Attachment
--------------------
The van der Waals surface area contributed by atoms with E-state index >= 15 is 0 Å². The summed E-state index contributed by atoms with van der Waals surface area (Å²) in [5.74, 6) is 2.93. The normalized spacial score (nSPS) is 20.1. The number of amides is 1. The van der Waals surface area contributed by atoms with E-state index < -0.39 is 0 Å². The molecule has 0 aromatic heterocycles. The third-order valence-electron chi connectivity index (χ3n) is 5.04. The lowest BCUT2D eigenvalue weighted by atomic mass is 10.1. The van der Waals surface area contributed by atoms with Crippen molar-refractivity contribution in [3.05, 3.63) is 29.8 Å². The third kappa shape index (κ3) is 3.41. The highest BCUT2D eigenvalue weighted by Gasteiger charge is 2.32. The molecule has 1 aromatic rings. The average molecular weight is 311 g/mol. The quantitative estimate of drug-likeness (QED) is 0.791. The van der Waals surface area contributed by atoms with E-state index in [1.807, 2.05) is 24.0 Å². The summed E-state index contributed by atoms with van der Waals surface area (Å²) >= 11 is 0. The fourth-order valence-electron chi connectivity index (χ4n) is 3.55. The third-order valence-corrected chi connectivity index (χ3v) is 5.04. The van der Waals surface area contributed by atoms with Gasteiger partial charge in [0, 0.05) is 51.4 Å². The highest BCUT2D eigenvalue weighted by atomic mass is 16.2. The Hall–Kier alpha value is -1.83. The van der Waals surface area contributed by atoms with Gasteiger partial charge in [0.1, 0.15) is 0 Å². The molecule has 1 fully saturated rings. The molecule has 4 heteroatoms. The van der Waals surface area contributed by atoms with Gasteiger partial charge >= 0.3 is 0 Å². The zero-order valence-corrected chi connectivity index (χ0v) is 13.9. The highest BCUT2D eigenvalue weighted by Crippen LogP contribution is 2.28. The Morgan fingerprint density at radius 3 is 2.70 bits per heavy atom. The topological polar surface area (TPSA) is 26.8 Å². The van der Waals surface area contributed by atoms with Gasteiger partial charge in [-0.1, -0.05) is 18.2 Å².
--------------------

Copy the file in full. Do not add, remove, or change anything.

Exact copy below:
The van der Waals surface area contributed by atoms with E-state index >= 15 is 0 Å². The summed E-state index contributed by atoms with van der Waals surface area (Å²) in [5.74, 6) is 2.93. The normalized spacial score (nSPS) is 20.1. The number of amides is 1. The van der Waals surface area contributed by atoms with E-state index < -0.39 is 0 Å². The molecule has 0 aromatic heterocycles. The third-order valence-electron chi connectivity index (χ3n) is 5.04. The lowest BCUT2D eigenvalue weighted by atomic mass is 10.1. The van der Waals surface area contributed by atoms with Crippen molar-refractivity contribution in [3.05, 3.63) is 29.8 Å². The third kappa shape index (κ3) is 3.41. The highest BCUT2D eigenvalue weighted by Gasteiger charge is 2.32. The molecule has 1 aromatic rings. The average molecular weight is 311 g/mol. The quantitative estimate of drug-likeness (QED) is 0.791. The van der Waals surface area contributed by atoms with E-state index in [1.807, 2.05) is 24.0 Å². The summed E-state index contributed by atoms with van der Waals surface area (Å²) >= 11 is 0. The fourth-order valence-electron chi connectivity index (χ4n) is 3.55. The third-order valence-corrected chi connectivity index (χ3v) is 5.04. The van der Waals surface area contributed by atoms with Gasteiger partial charge in [0, 0.05) is 51.4 Å². The highest BCUT2D eigenvalue weighted by atomic mass is 16.2. The Hall–Kier alpha value is -1.83. The van der Waals surface area contributed by atoms with Gasteiger partial charge in [0.1, 0.15) is 0 Å². The molecule has 1 fully saturated rings. The molecule has 4 heteroatoms. The van der Waals surface area contributed by atoms with Gasteiger partial charge >= 0.3 is 0 Å². The zero-order valence-corrected chi connectivity index (χ0v) is 13.9. The highest BCUT2D eigenvalue weighted by Crippen LogP contribution is 2.28. The Morgan fingerprint density at radius 3 is 2.70 bits per heavy atom. The topological polar surface area (TPSA) is 26.8 Å². The van der Waals surface area contributed by atoms with Gasteiger partial charge in [-0.1, -0.05) is 18.2 Å².